On 8 January, the Republic of Belarus and the European Union signed agreements on facilitating visa procedures and on readmitting the individuals staying without an authorization. The ceremony took place in Brussels, Belgium. The agreements were signed by Belarusian Minister of Foreign Affairs Vladimir Makei, Croatian Internal Affairs Minister, Deputy Prime Minister Davor Bozinovic (Croatia presides over the European Council now), and European Commissioner for Home Affairs Ylva Johansson.
The agreement provides for mutual facilitation of visa procedures for a broad spectrum of citizens and for reducing visa fees. Citizens will be able to apply for visas to embassies of European nations and to visa centers. The price for a Schengen zone visa for Belarusians will drop to 35 euro while the decision to issue a visa or not will be made within ten days (30 days if additional background checks are required). Many categories of citizens will be able to apply for visas without paying the fee depending on the purpose of the visit and will be able to get multiple-entry visas with longer periods of validity using a simplified procedure. The cost of Belarusian visas for European Union citizens will drop to 35 euro as well. Apart from that, the list of justifications for issuing free visas for non-commercial purposes will be expanded. The duration of stay of foreigners in Belarus will be doubled from 90 days per year to 180 days.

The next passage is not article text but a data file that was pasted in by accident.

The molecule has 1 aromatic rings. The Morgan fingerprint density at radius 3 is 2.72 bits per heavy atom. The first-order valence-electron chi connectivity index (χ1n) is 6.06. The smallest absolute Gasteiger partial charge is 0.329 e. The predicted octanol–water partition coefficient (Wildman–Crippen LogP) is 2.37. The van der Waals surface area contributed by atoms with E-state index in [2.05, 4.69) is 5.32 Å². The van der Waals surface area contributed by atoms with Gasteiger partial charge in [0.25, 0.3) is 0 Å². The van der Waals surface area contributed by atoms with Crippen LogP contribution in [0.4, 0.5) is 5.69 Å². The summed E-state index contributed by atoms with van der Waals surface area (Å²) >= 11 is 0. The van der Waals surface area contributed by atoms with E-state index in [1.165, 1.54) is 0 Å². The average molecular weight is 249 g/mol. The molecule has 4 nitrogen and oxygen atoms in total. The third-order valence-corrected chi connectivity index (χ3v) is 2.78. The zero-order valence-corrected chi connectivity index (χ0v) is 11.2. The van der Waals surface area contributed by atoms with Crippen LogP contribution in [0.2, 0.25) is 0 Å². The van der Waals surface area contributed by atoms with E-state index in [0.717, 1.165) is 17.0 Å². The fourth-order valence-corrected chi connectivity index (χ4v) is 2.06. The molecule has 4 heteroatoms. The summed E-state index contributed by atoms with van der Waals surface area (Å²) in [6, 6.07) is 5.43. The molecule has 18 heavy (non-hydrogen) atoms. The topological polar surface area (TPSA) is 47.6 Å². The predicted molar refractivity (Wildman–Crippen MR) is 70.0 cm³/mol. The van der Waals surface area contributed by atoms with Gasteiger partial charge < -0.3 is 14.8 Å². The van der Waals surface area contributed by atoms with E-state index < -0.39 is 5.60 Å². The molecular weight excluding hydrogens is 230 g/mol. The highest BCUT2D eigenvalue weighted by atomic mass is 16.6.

Once the documents are signed, they have to be ratified by the Belarusian parliament and endorsed by the European Parliament. They will come into force on the first day of the second month after the sides have notified each other about the completion of the ratification procedures.
The European Union's revised Visa Code will come into effect in early February. The document provides for raising visa fees up to 80 euro. Belarusians will have to pay this price until the Belarus-EU visa facilitation agreement comes into effect. Once it happens, the visa fee will automatically drop from 80 to 35 euro.
The European Union expects the agreements to come into force in June.
Once the readmission agreement comes into force, Belarus and the European Union will have to readmit (take back) their own citizens, third-country citizens, and stateless persons, who do not meet or no longer meet the requirements to legally stay in each other's territory.
Belarus will be granted a two-year transition period with regard to the readmission of third-country citizens. The joint declaration attached to the readmission agreement obliges the European Union to provide technical and financial support to Belarus in this area.